keith.acar - 2012-10-17 16:16

      Not to forget the Chev Aveo 1.6...

  • MuhammadSheikOumar - 2012-10-17 15:53

    Actually the Figo comes standard with ABS brakes and Two airbags. The same cant be said for some of its A-segment rivals. The fuel economy is quite good as well. In fact the diesel Figo is more economical than all of its A-segment rivals. All that for R130 000. That begs the question, what is the compromise? However, the Figo and Vivo have more mature styling than their A-segment rivals. Perhaps that will be the deciding factor.

      ebon.geist - 2012-10-18 10:23

      "That begs the question, what is the compromise?" Why buy a new Fiesta or Polo then if the old Figo or Vivo does the job just as well, but cheaper? Automotive technology is advancing all the time, and a lot of the benefits thereof take the form of small, incremental improvements. It isn't that pronounced when you look at a car 1 generation old but over several generations (eg the citigolf) you really start to notice how newer cars are simply better in every way. Now some might argue that the benefits of new technology are not sufficient to warrant the price difference. These people will likely go for a Vivo or Figo. Others would argue that you want the latest technology because it makes the car better (safer, more economical, more features). If you want to compare the top end (petrol) Figo to a top end Picanto (I go with Picanto because of lacking Brio info, but the same basic idea would apply), the Picanto is about 5% cheaper, significantly more economical and has a host of features, whereas the older Figo is bigger and more powerful. I am not trying to argue whether a generation old B-Segment car is better than a current generation A-Segment car. What I am saying though is that they have a very different set of strengths and weaknesses, and the decision of which choice to go with depends on what the buyer believes is more important.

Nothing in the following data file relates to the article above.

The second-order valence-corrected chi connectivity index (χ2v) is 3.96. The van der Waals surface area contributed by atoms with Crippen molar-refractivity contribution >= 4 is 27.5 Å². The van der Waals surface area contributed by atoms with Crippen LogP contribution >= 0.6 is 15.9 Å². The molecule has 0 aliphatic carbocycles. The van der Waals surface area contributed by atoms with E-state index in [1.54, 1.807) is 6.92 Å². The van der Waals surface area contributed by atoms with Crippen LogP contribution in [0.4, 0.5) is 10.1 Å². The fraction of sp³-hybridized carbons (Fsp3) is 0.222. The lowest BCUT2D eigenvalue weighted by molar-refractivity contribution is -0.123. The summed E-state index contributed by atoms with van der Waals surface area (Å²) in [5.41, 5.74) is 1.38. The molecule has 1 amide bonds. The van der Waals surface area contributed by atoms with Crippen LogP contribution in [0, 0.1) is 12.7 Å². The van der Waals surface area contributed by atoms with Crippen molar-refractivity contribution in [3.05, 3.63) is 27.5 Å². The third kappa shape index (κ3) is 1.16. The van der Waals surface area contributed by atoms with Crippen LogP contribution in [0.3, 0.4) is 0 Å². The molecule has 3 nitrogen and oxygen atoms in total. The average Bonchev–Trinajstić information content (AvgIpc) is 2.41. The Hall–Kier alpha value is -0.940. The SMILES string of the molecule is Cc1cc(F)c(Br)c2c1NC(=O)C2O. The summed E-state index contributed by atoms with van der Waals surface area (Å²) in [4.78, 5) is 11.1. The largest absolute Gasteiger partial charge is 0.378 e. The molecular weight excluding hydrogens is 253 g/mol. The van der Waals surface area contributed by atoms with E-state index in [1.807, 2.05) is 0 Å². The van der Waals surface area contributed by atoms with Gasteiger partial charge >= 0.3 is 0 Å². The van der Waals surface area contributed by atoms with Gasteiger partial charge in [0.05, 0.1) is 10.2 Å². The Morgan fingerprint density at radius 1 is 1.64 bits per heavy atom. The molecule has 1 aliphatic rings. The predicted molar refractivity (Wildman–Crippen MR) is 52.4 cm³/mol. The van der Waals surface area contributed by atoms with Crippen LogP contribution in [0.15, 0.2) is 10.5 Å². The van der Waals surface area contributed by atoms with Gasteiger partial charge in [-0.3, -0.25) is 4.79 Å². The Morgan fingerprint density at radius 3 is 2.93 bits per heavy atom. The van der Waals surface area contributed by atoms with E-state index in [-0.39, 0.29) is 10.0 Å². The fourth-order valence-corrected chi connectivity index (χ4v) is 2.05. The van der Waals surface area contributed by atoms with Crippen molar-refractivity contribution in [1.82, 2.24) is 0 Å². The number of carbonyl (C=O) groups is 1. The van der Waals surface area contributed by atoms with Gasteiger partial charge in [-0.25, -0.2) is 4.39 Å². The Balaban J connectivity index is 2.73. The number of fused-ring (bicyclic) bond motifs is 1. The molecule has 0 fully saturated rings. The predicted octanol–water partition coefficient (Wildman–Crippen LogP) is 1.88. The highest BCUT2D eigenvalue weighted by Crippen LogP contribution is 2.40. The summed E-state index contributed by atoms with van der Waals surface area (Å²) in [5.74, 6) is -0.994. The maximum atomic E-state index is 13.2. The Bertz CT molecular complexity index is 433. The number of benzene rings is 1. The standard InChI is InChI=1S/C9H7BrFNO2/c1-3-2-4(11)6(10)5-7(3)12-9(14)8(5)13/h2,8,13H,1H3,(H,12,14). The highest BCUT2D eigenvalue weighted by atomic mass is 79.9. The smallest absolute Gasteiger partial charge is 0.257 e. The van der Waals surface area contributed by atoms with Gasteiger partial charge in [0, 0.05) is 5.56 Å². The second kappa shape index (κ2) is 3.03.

Triumphant - 2012-10-30 09:04

      I owned the bigger buddy, the Ikon. Aaargh!!!!!!! It might be value for money on paper but it grinds you after a while as it's tinny, it rattles. The fuse box is 'INSIDE' the dash board. So yeah, you have to dig inside the dash board to change a fuse and don't have a fender bender. Once that took place the deterioration was so significant I had to ditch the car 4 months later. Happily driving German - YEAH, HAPPILY!

  • shaunisaac.malambo - 2012-10-17 19:20

    Chevrolet Spark vs Honda Brio - http://www.motorbeam.com/cars/chevrolet-beat-cars/honda-brio-chevrolet-beat-shootout/

      shaunisaac.malambo - 2012-10-17 19:21

      Finally some competition in the A-Segment

      ebon.geist - 2012-10-18 15:20

      Nice review there. Looks like the Brio soundly beats the Spark, but was a bit more expensive. I guess the big question for the SA market is how expensive it will be compared to its rivals. If they can get the price right it should do very well. Personally though I expect it will probably come in at a premium over its rivals and as such will struggle for sales in spite of being a better product.

      shaunisaac.malambo - 2012-10-19 07:10

      An good review, I'm sure Honda will source the Brio from India to make it more affordable and compete with the likes of the other A-segment cars. http://indianautosblog.com/tag/Honda-Brio-review

  • MuhammadSheikOumar - 2012-10-18 10:50